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Eleanor Oliphant Is Completely Fine: A Novel…
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Eleanor Oliphant Is Completely Fine: A Novel (original 2017; edition 2018)

by Gail Honeyman (Author)

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2,4991963,650 (4.17)211
Member:MissYvonnee
Title:Eleanor Oliphant Is Completely Fine: A Novel
Authors:Gail Honeyman (Author)
Info:Penguin Books (2018), Edition: Reprint, 352 pages
Collections:Wishlist
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Eleanor Oliphant Is Completely Fine: A Novel by Gail Honeyman (2017)

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English (192)  Italian (1)  Latvian (1)  All languages (194)
Showing 1-5 of 192 (next | show all)
Very good book, starts slowly and gets better and better. Very very well narrated by Cathleen McCarron in my version. Recommended for anyone who loves a psychological thriller. ( )
  jvgravy | Mar 19, 2019 |
I don't want to be overly harsh but this was a dreadful load of old tripe. Emotionally manipulative and unoriginal Eleanor Oliphant is such an obvious authorial construct that the novel is doomed from the start. She is weighed down with a whole bunch of movie cliches - selective amnesia, forgotten sibling, imaginary correspondent - and a glaringly undiagnosed case of movie autism. She is also a bender-prone, bottle-a-day vodkaholic who just decides to stop. Nothing about her makes sense.

We are supposed to believe that having been sequestered from the world until the age of 10 followed by years in foster care, school, university and nine years working for a graphic design firm, she has mastered computers, Facebook, Twitter and the internet, but never in her life come across the concept of Jeremy Clarkson or SpongeBob SquarePants... because it's funnier that way. Nothing holds together. There is no consistency or integrity to Eleanor's condition. She's not a person, just a device to tell a story about loneliness.

Because that's all this book really is. It's a story about loneliness. Certainly a worthy subject for a 21st century novel, but there has to be a better way to write it than this cack-handed, curious incident knock-off, puddle of slush. ( )
1 vote asxz | Mar 13, 2019 |
An excellent telling of the early life of an abused child and what happened after her care was taken over by social services. This is told throughout the book by Eleanor herself as she struggles to become a "normal" person and seek human company after always relying only upon herself. Eleanor is very bright and very opinionated. ( )
  baughga | Mar 5, 2019 |
This is one of those books that I classify as incredibly enjoyable while reading, but doesn't stand up to deeper critical analysis for me. I felt like Eleanor's lack of social skills was played up a little too much and to a slightly unrealistic level. I recognize that much of that could be attributed to mental health. But, really - how does she go through multiple foster families and a group home and never learn about the YMCA song? Or any number of other pop culture references that she was apparently clueless to?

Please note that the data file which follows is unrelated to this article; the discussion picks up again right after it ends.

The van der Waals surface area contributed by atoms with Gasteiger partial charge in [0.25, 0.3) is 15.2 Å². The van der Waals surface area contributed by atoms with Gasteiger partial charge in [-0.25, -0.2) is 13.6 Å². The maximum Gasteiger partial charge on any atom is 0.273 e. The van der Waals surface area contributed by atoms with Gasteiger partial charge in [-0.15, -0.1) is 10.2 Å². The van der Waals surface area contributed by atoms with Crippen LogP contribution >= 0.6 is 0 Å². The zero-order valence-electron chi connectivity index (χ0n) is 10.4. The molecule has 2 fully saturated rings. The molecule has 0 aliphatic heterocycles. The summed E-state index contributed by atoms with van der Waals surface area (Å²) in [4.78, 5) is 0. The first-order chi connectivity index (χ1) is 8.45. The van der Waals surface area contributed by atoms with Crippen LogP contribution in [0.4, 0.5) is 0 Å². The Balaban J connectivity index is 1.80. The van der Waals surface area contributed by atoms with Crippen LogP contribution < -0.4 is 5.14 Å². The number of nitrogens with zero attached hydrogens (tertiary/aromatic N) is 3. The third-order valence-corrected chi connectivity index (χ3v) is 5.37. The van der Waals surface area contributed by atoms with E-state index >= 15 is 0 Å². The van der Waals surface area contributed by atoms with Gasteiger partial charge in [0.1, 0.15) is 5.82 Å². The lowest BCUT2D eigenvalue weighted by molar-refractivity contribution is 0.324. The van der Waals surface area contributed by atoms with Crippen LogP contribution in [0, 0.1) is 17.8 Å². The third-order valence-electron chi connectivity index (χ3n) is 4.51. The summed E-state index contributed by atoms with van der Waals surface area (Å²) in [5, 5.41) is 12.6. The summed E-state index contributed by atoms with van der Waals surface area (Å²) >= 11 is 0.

I figured out pretty early on that there was a lot going on with Eleanor's back story that we didn't know and it started to drive me NUTS that no one noticed when she referred to herself in plural when she talked about her childhood. I didn't see the Mummy being dead thing coming, and I didn't really love that they threw that in there. I actually think the story would have been more powerful if there was a living Mummy that was still influencing her in that way that she stood up to. And I agree with the rest of you; it was so abrupt and seemed like it required her no time at all to process. Also, I felt like the conversations with Mummy were a thing that the author established, happening every week, but besides passing mentions, didn't actually write them out. There were a few times when I thought "oooh... how is Mummy going to react to this?" But we didn't get to know.

Also, she and Raymond were DEFINITELY headed for romance at the end, but I actually wish they weren't - again, I feel like their relationship would be more powerful if they remained friends. Their friendship seemed so solid and true I don't want to think about it being destroyed by a move toward romance.

I don't know. I felt like the book was pretty good until the end and then it was just all too pat.

Also, WHERE WERE THE MANDATORY REPORTERS IN THIS KID'S LIFE? Like, that teacher that noticed the bruises? Why didn't she call children's services?!? Why didn't the neighbours do something?!? That bit made me mad. But I know that bit also happens so so so often in today's society. ( )
  Wordbrarian | Mar 5, 2019 |
This is a tough one to review. On one hand, I'm getting a little tired of all the awkward-cum-heroic main characters that seem to be popular now. On the other hand, that's probably just my bias and informed by the kind of work I do, so that opinion is likely an outlier.